Next, measure, mark and cut four 2x6 hip boards (to be installed from each corner of the top plate to the center point of the roof) one at a time to make sure you achieve the correct length, setback and bird’s-mouth. Each hip will have a compound miter on one end for securing to the adjacent main rafters and ridge (photos 15 and 16). Cut the overhanging ends to the same length as the common rafter boards. To ensure accuracy and to speed up the process of marking and cutting the overhanging ends of all subsequent boards, Conner suggests adding a nail to the end of each hip board (one in each corner) and tying a string across all sides.
Install the hip boards, making sure to cut the correct compound miters that will attach to the ridge and adjacent common rafters.
Making sure to mark the correct spacing, setback, bird’s-mouth and end cuts for each, continue adding three boards (creepers) to each side of the four hip boards (photo 17). There will be eight creepers of each length.
Attach three creepers to each side of the hip boards; use nails and string to mark the end cuts for all boards.
To make the roof panels, we laminated 3/4-in. water-resistant plywood (for the top face of the roof) and 1/4-in. non-water-resistant plywood with a high-grade veneer (for the underside). Creating this double layer prevents the roofing nails from puncturing the ceiling of the gazebo.
Use construction adhesive to glue each 4x8 sheet of 1/4-in. plywood to a sheet of 3/4-in. plywood to create eight panels. Once the adhesive has cured according to the manufacturer’s instructions, lift the first panel onto the bottom edge of the roof framing and screw it in place along the common rafter. Snap a chalk line to mark the cut location along the hip; then use a circular saw with the depth guide set to 1 in. to make the cut (photo 18). Use the scrap pieces for the upper portions of the roof. Repeat these steps until the roof is completely covered with plywood.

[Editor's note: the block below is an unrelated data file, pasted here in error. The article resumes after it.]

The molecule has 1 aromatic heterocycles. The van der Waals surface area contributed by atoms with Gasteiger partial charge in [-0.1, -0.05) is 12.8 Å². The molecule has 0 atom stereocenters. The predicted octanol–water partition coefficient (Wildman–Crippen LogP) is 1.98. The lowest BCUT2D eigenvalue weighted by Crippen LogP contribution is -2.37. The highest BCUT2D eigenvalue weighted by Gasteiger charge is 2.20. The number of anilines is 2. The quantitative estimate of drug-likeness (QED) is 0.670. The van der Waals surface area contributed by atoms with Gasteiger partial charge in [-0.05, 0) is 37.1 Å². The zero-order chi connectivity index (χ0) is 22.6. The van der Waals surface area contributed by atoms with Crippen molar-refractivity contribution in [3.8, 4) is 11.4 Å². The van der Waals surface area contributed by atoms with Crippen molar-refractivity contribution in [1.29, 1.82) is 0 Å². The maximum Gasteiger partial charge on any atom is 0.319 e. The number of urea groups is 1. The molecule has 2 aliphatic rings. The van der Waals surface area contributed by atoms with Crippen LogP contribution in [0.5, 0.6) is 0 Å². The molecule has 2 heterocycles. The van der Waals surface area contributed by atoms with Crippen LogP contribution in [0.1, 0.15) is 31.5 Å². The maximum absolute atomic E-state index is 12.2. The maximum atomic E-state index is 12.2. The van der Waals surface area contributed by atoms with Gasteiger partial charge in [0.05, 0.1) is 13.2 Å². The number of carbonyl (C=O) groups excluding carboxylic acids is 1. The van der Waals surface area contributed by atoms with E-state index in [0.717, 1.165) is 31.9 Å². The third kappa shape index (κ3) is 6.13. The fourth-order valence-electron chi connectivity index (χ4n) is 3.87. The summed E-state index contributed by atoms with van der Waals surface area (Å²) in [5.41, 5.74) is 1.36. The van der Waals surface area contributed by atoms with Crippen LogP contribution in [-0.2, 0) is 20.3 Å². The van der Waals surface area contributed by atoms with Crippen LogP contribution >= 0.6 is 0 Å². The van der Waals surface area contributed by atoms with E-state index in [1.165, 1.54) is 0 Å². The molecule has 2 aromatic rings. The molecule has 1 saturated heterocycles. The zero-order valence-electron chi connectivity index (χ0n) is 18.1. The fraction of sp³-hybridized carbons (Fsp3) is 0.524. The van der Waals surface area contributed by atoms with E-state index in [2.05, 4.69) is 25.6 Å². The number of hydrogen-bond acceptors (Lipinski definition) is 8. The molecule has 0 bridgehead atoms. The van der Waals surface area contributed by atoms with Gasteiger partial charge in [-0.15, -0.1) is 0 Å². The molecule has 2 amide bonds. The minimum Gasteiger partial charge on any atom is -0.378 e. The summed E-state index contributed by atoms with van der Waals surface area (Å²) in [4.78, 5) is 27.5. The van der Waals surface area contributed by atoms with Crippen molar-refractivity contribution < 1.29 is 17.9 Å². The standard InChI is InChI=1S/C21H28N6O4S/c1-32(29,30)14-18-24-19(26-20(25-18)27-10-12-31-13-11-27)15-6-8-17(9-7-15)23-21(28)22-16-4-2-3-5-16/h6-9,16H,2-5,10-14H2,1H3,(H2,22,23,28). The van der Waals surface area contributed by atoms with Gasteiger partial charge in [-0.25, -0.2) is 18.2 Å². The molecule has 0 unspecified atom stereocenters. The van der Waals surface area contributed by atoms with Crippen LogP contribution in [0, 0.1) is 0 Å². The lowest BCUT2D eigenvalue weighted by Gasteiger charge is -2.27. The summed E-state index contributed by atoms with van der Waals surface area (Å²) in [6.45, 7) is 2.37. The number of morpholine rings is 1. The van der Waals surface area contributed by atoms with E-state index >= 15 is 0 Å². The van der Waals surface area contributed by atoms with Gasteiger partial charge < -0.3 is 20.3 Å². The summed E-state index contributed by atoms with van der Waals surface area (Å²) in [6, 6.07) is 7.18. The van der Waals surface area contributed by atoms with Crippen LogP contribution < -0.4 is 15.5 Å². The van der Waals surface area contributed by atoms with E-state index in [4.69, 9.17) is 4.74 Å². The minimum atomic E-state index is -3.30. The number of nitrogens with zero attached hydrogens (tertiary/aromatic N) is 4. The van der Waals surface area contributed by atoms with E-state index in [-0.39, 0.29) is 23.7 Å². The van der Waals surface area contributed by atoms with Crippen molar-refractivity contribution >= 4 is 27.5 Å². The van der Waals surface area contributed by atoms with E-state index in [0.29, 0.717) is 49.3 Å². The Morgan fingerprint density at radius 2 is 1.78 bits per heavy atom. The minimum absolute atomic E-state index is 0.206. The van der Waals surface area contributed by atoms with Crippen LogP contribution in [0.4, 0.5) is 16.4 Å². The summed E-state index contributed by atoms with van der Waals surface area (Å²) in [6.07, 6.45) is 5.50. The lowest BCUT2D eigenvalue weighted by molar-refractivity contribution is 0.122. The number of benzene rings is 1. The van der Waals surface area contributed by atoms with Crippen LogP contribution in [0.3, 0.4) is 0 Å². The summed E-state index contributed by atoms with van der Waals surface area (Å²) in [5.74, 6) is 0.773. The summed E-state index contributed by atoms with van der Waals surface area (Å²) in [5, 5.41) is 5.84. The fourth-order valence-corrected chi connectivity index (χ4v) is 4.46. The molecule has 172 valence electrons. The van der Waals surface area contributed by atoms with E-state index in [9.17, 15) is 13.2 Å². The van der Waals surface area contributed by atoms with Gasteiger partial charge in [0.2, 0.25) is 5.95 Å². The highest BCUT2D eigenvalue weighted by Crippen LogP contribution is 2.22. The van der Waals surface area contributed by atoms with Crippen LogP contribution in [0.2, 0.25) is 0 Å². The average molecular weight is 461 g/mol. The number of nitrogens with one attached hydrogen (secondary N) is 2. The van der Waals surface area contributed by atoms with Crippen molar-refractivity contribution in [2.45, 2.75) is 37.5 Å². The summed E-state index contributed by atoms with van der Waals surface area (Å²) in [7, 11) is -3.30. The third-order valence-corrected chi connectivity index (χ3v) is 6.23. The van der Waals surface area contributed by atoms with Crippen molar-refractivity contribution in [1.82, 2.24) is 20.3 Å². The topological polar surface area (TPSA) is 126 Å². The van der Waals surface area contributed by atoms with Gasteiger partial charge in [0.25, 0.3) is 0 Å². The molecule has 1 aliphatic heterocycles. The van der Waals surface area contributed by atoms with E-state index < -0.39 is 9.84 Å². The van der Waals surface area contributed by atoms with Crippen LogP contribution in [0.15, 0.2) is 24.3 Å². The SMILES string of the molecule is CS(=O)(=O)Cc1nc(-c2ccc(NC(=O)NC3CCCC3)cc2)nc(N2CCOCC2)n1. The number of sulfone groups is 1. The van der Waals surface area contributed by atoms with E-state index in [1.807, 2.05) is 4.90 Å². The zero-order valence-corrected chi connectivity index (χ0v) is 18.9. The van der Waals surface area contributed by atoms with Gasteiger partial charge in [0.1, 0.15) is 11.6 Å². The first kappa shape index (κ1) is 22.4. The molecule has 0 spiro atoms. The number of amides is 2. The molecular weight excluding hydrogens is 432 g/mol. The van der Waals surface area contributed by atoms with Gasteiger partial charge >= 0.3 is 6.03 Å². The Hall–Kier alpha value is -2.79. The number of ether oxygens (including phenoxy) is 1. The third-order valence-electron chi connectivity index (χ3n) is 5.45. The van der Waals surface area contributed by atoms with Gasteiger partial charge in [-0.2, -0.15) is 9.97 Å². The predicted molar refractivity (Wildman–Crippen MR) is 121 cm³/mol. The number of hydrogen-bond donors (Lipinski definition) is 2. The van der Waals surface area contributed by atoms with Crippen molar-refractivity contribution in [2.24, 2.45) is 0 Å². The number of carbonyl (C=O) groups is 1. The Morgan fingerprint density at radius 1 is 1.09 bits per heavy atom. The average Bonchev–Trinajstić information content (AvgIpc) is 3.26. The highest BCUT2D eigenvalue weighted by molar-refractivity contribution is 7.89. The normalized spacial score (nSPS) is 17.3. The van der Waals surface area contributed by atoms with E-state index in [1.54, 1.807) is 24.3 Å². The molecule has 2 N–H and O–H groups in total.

Enlist a couple of helpers to lift the plywood panels onto the roof framing. Use a circular saw with the depth guide set to 1 in. to make cuts.
Though this is an open-air structure, adding a vent will help to allow air and heat to escape, preventing too much uplift under the roof. After you’ve installed the vent, add the drip edge to the roof using a hammer and nails (photo 19); then cover the plywood with a layer of roofing felt and staple it in place. Top the felt with an armor of shingles (photo 20).
Install the drip edge; use tin snips to cut the corner.
Cover the plywood with roofing felt and shingles.
Install the Railing and Apply Finish
We chose to use Deckorators 26-in. classic-baluster railing from a local home center for this project. To install the railing, start by attaching the top and bottom metal rails to the top and bottom 2x4s for each section of railing. Then screw all plugs in place and insert the balusters.
Next, mark the cut locations for the top and bottom 2x4s for each section and cut them to size (photo 21). Install each section of railing by screwing it in place between the 4x4 posts. Tip: Use a couple of pieces of scrap 4x4 to prop up each railing section from the deck; this will ensure that all sections are installed at the same height (photo 22).
After assembling the sections of railing, fit them in place and mark the cuts.
Use scrap pieces of 4x4 to prop up the railing; secure it in place.
Once the railing was installed, we sprayed on a cedar-color semitransparent water-base stain from Thompson’s WaterSeal. You can apply the finish of your choice. After the stain dries, all that’s left is to furnish your gazebo with a couple of chairs and perhaps a small table or two; then you’re ready to relax and enjoy the fruits of your labor.